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It’s not impossible for a person to read emotions or feelings of others even if they didn’t talk or say words about how they feel. When someone frowns, you can immediately conclude that he or she is irritated. On the other hand, when someone smile or laugh, you can say that that person is happy. There are instances that you are good in masking how you really feel but often, our eyes and our facial expressions can’t hide it. Smiling and frowning is obviously a product of emotions. For it to be visible, muscles and nerves are involved. Most people are capable of showing it, but not all.
Facial paralysis prevents a person to smile, frown, move their eyes side to side, and they can’t close their eyes completely when they blink and sleep. This condition is called Moebius Syndrome. It is a neurological disorder that mainly affects the muscles that control facial expressions. It also affects muscles that control eye movements, which also result in difficulty of making eye contact. Person with this condition need to move their head side by side to look at objects and people. Bone abnormalities in hands and feet, weak muscle tone or hypotonia, and hearing loss are other complications that a person may experience if they have this condition. The signs and symptoms of this condition are present from birth. Affected children often experience delayed development of motor skills (such as crawling and walking), but most kids eventually acquire these skills.
The principal causes of Moebius syndrome are unknown. This condition is believed to be a result from a combination of environmental and genetic factors. Researchers are working to identify and describe specific genes related to this condition. The disorder appears to be associated with changes in particular regions of chromosomes 3, 10, or 13 in some families. Many of the signs and symptoms of Moebius syndrome result from the absence or underdevelopment of cranial nerves VI and VII. The disorder can also affect other cranial nerves that are important for speech, chewing, and swallowing. Researchers speculate that Moebius syndrome may result from changes in blood flow to the brainstem during early stages of embryonic development. However, it is unclear what causes these changes to occur and why they specifically disrupt the development of cranial nerves VI and VII. Even less is known about the causes of some other signs and symptoms of this condition, including hand and foot abnormalities. Certain medications taken during pregnancy and abuse of drugs such as cocaine may also be risk factors for Moebius syndrome.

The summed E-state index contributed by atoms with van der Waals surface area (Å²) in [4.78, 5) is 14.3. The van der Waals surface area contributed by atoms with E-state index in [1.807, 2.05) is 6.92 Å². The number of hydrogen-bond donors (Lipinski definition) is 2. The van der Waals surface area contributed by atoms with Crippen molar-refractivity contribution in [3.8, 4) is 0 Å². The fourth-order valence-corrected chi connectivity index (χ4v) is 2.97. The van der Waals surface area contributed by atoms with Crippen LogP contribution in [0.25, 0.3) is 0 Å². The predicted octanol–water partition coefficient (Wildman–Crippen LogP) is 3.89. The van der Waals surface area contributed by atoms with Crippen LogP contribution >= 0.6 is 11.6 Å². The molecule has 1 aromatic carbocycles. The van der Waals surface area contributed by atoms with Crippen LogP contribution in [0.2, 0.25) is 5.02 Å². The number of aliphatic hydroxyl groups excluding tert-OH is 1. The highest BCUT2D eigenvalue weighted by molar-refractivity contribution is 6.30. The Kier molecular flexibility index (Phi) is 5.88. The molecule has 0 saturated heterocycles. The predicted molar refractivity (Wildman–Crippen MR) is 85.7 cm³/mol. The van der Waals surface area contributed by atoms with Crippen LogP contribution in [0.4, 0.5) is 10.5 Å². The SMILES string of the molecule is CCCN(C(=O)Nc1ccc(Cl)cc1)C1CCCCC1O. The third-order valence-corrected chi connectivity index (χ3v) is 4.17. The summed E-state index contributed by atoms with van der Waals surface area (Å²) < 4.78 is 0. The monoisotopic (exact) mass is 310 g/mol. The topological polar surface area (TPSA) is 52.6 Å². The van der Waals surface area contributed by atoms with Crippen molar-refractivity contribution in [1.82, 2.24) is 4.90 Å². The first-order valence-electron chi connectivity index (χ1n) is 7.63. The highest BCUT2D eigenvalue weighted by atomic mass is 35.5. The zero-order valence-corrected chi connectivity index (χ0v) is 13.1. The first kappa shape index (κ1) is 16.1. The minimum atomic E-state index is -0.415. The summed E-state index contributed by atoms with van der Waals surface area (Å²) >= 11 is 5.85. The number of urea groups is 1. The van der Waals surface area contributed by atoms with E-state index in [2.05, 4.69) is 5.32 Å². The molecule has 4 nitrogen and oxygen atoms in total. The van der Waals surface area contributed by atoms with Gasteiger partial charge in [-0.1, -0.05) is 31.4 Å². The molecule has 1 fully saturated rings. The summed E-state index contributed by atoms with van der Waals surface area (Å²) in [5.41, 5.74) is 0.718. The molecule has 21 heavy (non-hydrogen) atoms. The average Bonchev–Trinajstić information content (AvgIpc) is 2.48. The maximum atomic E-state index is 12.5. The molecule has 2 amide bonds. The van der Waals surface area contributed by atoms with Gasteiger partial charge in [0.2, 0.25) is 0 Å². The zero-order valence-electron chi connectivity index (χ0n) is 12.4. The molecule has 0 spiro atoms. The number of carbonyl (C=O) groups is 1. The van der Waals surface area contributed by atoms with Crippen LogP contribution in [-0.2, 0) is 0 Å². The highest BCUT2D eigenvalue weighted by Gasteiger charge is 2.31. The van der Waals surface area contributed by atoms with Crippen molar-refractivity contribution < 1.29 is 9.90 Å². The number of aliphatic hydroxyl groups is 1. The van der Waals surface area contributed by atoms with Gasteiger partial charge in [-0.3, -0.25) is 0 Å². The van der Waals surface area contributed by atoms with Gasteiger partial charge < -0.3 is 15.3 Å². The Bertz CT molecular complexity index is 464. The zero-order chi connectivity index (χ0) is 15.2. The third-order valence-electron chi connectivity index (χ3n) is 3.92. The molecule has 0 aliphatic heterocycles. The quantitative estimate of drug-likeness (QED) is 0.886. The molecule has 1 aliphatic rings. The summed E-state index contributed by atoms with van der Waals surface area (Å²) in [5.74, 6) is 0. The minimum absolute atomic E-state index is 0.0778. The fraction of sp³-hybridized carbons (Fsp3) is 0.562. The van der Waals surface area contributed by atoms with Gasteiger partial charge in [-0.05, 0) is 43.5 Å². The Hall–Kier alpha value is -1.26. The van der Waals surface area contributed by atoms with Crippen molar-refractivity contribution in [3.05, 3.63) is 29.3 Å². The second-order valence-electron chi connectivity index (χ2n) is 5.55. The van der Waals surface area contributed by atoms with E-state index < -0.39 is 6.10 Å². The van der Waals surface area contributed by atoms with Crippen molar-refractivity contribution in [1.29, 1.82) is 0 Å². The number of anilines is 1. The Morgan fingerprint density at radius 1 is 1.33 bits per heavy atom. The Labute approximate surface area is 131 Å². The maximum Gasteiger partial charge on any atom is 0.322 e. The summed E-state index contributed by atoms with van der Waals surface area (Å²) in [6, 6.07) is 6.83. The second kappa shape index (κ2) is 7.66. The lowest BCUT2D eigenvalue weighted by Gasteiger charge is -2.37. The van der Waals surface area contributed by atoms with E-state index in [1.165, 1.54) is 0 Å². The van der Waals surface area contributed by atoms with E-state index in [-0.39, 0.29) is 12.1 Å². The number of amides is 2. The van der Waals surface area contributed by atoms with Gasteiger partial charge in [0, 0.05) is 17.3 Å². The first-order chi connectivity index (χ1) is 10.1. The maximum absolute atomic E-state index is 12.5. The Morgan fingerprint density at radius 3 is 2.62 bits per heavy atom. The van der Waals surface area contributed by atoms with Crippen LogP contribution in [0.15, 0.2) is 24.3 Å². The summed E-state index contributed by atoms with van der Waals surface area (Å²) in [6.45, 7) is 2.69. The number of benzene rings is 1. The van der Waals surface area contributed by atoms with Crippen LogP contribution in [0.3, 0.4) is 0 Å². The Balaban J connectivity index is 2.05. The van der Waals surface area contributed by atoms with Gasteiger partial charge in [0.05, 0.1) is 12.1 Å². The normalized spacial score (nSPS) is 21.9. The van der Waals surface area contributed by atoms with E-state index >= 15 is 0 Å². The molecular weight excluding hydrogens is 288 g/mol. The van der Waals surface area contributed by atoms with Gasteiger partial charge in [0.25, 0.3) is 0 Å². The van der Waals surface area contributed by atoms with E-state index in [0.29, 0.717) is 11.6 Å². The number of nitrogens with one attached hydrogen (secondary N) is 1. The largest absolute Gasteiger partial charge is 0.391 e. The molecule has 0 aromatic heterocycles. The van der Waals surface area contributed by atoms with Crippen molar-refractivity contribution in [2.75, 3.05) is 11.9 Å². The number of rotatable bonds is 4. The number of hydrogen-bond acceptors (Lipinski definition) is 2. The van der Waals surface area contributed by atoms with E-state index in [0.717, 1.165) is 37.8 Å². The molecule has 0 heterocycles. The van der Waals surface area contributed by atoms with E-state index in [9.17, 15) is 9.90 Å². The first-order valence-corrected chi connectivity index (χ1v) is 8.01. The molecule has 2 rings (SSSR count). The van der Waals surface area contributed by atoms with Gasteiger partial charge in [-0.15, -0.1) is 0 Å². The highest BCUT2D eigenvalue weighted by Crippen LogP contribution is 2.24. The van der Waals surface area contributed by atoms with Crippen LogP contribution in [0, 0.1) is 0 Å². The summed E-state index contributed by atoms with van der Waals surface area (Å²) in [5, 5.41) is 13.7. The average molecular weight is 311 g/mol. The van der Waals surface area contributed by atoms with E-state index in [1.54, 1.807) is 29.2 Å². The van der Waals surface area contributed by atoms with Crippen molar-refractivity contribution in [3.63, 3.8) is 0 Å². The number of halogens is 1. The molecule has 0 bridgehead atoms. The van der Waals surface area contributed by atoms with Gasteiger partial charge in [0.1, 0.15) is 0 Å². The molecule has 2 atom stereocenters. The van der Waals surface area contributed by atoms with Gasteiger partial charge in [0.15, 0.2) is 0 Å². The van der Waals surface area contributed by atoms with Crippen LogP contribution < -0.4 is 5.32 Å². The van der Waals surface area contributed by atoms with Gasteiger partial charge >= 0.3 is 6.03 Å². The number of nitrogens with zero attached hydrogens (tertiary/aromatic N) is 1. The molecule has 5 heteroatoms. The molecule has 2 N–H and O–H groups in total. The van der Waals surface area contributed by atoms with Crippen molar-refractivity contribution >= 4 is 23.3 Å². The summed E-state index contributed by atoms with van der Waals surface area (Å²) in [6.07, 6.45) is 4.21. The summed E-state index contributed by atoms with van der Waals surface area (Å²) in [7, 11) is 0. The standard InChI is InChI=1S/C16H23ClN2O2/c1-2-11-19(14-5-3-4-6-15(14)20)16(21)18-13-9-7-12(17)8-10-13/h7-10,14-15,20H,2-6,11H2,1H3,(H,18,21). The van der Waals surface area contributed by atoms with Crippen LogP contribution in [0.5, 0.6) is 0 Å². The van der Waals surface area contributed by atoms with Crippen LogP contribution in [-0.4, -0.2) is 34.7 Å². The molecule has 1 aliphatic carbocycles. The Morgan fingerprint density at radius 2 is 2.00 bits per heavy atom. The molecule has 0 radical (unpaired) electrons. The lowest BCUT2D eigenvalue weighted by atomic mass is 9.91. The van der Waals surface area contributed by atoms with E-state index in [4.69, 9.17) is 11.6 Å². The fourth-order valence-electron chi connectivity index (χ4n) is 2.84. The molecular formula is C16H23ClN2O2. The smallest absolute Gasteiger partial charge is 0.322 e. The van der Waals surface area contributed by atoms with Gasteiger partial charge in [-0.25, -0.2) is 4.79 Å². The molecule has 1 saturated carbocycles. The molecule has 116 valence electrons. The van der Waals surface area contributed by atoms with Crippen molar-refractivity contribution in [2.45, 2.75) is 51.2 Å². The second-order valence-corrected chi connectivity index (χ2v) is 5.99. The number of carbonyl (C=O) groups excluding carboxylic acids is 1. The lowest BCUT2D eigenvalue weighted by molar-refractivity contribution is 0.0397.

We may face various challenges in life and may stand in a situation that everything seems to fall apart. We are too sad and sometimes all we can think of are all negative. Even we’re in the most painful situation, try your best to smile and think positively. Don’t be afraid to express how you feel because there are some who can’t. Don’t get tired of sending happiness through your smiles because there are people who want to but they couldn’t. Smile. Smile if your muscles can, because there are some who can’t.